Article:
Saturday, July 27, 2013

IBM’s Future in the Cloud

By Bill Moran, Rich Ptak

Successful companies are continually challenged with how to approach and deal with new and potentially disruptive technologies. At one extreme is a decision to ignore the new technology entirely. In some cases, this might be the best approach. It is certainly possible that a new technology will be a marketplace failure. In that case, most, if not all of the investment made in the technology is lost as is any invested human capital. There is also an opportunity cost incurred because assets and resources were unavailable to work in a more profitable area. On the other hand, if the new technology is a market success, the company has lost revenue and market share. They may or may not be able to catch up and recover what was lost.

As a result, smart companies, such as IBM, attempt a balanced approach that is informed by their best efforts at assessing the potential impact as well as success of the new technology. At times, this means deciding to allow a new technology time to mature sufficiently to establish its success. At that point, they must be ready to make a major move in the marketplace to establish a firm position with the technology.

IBM has been successful in the past at timing its major move into a technology. For example, other companies pioneered the development, introduction and use of UNIX. While IBM entered the game late, today they dominate the UNIX marketplace[1].

IBM made its first moves into the cloud, as a provider of infrastructure, products and services to cloud service providers and builders. They expanded these over time.
Clearly today, they recognize that the cloud marketplace has reached a maturity level that requires them to make even more significant major moves to expand their presence and influence.

Let’s look at several key moves and initiatives, recent and older, that IBM has undertaken. The first was the company's investment in its existing range of cloud service offerings. The payback was made apparent when IBM presented the results for the first half of 2013. They announced the IBM cloud business had grown by 70% during the first 6 months of the year. Although the company didn’t reveal the base from which they measured this growth, it is a very sharp and positive increase when many companies are not reporting much growth. IBM is clearly investing in both sales and development to expand and extend its current cloud offerings.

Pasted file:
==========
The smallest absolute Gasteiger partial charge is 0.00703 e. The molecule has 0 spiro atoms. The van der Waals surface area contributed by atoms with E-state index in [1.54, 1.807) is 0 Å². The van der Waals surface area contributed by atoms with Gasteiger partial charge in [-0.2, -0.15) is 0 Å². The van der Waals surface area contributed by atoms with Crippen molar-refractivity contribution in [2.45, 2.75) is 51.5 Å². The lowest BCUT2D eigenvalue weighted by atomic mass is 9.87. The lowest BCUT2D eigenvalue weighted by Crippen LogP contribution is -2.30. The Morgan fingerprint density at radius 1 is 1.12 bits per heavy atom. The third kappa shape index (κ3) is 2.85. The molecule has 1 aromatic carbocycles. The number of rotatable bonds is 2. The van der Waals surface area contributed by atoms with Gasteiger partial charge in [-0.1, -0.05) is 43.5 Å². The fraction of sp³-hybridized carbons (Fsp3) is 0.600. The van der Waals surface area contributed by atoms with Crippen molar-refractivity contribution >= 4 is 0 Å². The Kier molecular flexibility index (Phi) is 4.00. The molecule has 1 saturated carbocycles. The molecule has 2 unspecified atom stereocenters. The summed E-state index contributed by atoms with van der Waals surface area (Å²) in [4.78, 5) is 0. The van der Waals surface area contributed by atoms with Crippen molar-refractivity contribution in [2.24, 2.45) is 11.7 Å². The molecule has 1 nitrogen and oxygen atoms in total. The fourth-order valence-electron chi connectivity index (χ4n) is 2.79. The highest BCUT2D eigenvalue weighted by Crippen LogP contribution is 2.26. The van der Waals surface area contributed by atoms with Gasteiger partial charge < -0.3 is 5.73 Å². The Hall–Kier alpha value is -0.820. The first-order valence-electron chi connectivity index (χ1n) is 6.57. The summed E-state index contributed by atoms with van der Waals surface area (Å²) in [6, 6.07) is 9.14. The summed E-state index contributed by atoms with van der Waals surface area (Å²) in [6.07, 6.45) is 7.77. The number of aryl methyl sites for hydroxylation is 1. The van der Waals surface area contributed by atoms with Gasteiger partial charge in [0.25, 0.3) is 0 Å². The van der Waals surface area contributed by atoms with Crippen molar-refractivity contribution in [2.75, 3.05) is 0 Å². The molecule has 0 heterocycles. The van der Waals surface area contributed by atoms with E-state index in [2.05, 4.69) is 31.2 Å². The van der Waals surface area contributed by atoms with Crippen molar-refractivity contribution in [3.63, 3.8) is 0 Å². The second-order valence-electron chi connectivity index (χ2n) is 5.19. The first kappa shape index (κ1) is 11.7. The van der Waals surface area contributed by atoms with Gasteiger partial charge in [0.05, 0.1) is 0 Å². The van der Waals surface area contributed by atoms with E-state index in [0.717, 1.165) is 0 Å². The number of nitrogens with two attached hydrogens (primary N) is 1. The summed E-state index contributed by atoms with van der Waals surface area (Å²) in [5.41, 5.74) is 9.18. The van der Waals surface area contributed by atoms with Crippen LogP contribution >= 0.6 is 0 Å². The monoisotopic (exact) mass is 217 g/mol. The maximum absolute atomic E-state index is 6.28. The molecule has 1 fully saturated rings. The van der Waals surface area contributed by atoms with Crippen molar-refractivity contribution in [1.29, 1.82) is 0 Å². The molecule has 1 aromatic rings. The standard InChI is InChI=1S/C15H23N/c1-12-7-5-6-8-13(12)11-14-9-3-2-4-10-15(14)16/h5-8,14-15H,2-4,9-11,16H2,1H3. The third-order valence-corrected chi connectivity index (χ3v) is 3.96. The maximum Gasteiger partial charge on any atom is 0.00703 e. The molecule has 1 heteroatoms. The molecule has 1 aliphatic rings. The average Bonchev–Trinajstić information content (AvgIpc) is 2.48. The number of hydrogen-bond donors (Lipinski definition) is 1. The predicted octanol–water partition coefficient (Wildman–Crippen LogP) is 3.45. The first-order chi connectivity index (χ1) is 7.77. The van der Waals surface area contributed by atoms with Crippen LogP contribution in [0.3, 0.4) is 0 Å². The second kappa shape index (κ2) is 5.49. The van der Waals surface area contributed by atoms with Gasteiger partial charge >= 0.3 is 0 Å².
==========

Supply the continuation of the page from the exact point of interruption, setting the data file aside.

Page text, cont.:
Next, consider what is occurring in the competition to provide cloud services. A recent example is the contest between IBM and Amazon for the CIA Cloud procurement. We discussed this item in some detail here[2]. We will not repeat ourselves. However, it is worth pointing out that of the original five competitors for this contract, three were eliminated or dropped out leaving the two finalists, IBM and Amazon. IBM clearly was out to prove that they were the key competitor to Amazon and they succeeded.

The third item (and probably the most important) was IBM’s purchase of SoftLayer, the world’s largest privately owned cloud company. Although the purchase price was not disclosed, business press rumors put it in the neighborhood of $2 billion. Clearly, this move greatly strengthens IBM’s position in and demonstrates its commitment to the cloud marketplace. We discuss implications of the purchase in a commentary available here[3].

The final action taken recently by IBM is the announcement of an alliance between IBM and Pivotal. The two companies agreed to cooperate to develop Cloud Foundry as a Platform as a Service[4] (PaaS). With their combined resources added to already existing support, we believe that Cloud Foundry has significant potential to develop into a widely used and influential cloud platform. IBM plans to integrate Cloud Foundry into it’s open cloud architecture. Repeating earlier successful strategies for Linux and OpenStack, IBM will fully support Cloud Foundry as an open, collaborative platform for developing cloud applications. Due to earlier work with Pivotal, IBM has already deployed a lightweight version of WebSphere on the platform. Finally, the two companies and GE are co-hosting Platform: The Cloud Foundry Conference as a community building event for developers of cloud applications on September 8-9 in Santa Clara, CA.[5]

After reviewing these initiatives, there are risks for IBM. One example is the challenge of integrating the staff of acquired companies i.e. SoftLayer, into IBM without demoralizing them or reducing their marketplace momentum. IBM must also integrate products, strategies and messaging into existing IBM versions of these. If they meet these and other implementation challenges, IBM can establish itself as the key Amazon competitor as the cloud market grows and matures.

[1] In fact, such early movers as DEC, SCO, etc. failed long ago.
[4] Pivotal’s announcement  of the IBM  agreement: 
[5]  See more details here: